Saturday, April 9, 2005

Finding joy in the goofy and the happy

Published April 9, 2005
St. George Spectrum & Daily News

A very good friend of mine has a daughter who celebrated her 16th birthday a week ago today. In the grand tradition of 16 year olds, Charly has decided the time has come to trade her after school time for a hard earned paycheck and get a job.

Filling out an application, she came upon a series of lines meant for personal references. As you know, a reference should be someone who is not a family member, knows the applicant well, and can attest to his or her skills and positive attributes as a potential employee. A reference can make or break an applicant in some jobs.

And whom did she choose to fill this challenging and illustrious role, do you ask? Why, me.

What a feeling! Out of all the people in all of Southern Utah, she picks ME! How cool is that? I, Sarah Wilson, have the honor and responsibility of speaking to the abilities and strengths of Charly, a teen on her way to a bright future surely filled with fame and fortune.

I can see Charly now, standing tall in a shimmering dress, beautiful face aglow as she clutches her Oscar or Emmy or Tony, as the case may be. Just before the orchestra cuts her off she'll say, " And I'd like to thank Sarah Wilson for believing in me and giving me the start I needed that got me here today."

Okay, so maybe I'm getting a little carried away here (just a little). In the interest of clarity, I will explain. Charly's request is what I lovingly refer to as a "Goofy Happy Thing."

A Goofy Happy Thing is anything in life that is completely mundane to the average person but has the effect of creating spontaneous, silly excitement in you. In other words, a normal person might feel slightly flattered at being asked to serve as a reference for a kind and capable teen. Ask me, and I'm instantly skipping down the street without a care in the world.

You may think this is a phenomenon specific to me, but I challenge you to look closely at your own life. We all have our Goofy Happy Things. If more people recognized the goofy and the happy in life, the world would be a better place.

If you're having a hard time finding your own Goofy Happy Thing, I'll let you borrow a few of mine for now, namely: Finding pieces of cereal stuck together in my bowl; winning a particularly difficult game of Minesweeper (expert level, if I do say so, myself); finding someone who has actually heard of the Hall and Oates song, "Sara Smile;" pink footed pajamas on a three year old.

Oh, and fan mail that includes chocolate...lots of chocolate.

Saturday, April 2, 2005

Published April 2, 2005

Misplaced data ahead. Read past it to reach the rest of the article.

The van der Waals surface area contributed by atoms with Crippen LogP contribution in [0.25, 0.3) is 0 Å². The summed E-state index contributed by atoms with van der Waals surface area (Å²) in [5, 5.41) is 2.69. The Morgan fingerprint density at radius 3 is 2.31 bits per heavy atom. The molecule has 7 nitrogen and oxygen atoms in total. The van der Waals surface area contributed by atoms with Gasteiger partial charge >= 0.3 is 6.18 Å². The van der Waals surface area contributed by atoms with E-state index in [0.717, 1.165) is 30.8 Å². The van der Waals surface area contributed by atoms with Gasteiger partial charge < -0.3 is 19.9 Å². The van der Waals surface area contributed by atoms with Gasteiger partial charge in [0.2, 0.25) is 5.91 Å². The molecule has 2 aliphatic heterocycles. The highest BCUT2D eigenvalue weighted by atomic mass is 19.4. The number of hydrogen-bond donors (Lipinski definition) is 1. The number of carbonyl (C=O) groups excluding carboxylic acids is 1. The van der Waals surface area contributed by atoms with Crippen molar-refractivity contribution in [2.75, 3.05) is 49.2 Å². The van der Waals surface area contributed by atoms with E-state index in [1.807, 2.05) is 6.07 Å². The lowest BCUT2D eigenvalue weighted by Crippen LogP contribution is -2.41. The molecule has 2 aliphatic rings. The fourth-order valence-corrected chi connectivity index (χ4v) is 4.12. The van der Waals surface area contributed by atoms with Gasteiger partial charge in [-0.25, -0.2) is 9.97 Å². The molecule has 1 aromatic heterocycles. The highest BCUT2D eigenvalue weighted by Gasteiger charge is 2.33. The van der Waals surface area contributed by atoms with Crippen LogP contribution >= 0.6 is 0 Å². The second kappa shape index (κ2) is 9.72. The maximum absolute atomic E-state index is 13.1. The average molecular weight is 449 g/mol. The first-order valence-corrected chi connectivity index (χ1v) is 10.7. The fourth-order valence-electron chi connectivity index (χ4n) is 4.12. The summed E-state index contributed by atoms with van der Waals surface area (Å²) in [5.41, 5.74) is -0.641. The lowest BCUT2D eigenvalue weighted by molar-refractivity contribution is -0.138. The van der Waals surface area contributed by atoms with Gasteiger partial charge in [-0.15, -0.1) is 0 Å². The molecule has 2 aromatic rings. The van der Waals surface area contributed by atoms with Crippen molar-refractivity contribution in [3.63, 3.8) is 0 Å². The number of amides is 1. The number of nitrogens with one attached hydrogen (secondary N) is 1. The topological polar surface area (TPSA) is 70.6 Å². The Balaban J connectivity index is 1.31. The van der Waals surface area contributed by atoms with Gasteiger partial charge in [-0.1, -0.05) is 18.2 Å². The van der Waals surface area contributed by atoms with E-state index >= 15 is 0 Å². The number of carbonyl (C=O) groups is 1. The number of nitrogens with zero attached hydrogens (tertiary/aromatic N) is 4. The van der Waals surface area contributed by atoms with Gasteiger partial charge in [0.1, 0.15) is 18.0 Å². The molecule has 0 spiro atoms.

St. George Spectrum & Daily News
I remember a day long ago when I thought I was losing my mother to some sort of insidious brain disease. My good friend, Joi, called and I asked Mom if I could spend a few hours at her house.

Mom grilled me on whether or not my chores were done, whether or not her parents would be home, and what time I was planning on being back, then gave me the hoped for consent. I hurried to get my coat and headed out the front door.

"Where are you going?" came a voice from the kitchen. There was my mother, standing in the dining room doorway, looking confused. The time lapse between permission and repression? About 1 minute. Inwardly, I cried a plaintive, 12 year old cry and thought, my mother is losing her mind!

Years later, I talked with her about her absent mindedness. She said she first started noticing it during pregnancy, and indeed, it is something most pregnant women experience as a temporary side effect. However, her next words were, "after your just never went away...What did you say, dear?"

Fast forward to the present. I realized I had left the upstairs cordless phone downstairs, so I hurried down to retrieve it. Upon descending the bottom step, I looked into my family room and thought, "Why did I come down here, again?" I didn't remember for another hour.

I wouldn't be worried except that exact scenario happened 18 times today. Whether I was searching for a hook for hanging aprons or needing something from the chest freezer in the laundry room, by the time I made it down the small flights of stairs in our split level home, I had forgotten why I even started.

They say the memory is the first thing to go, and people, it done gone. There's a cutesy little wall hanging I see for sale now and then that says, "Of all the things I've lost...I miss my mind the most." I laugh hysterically every time I see one, probably because I think it's the first time I've ever seen it.

I suppose I shouldn't be surprised. I had my fifth child just four months ago, at the same age my mother was when she had HER fifth and the absent mindedness settled in for good. It's just par for the mothering course, I guess. And when I say course, I mean one of those thingies where you take the doohickey and hit it with the thingamajig.

Of course, senility at 28 isn't all downside. There's comfort in knowing I'll never remember bad news (Iraq WHO?). It gives me something new to blame on my children, and that's always good (up 'til now all I had was gray hair and broken Precious Moments figurines). And speaking of gray hair...nope, I've lost it...and it was going to be a funny one...I think.

What did you say, dear?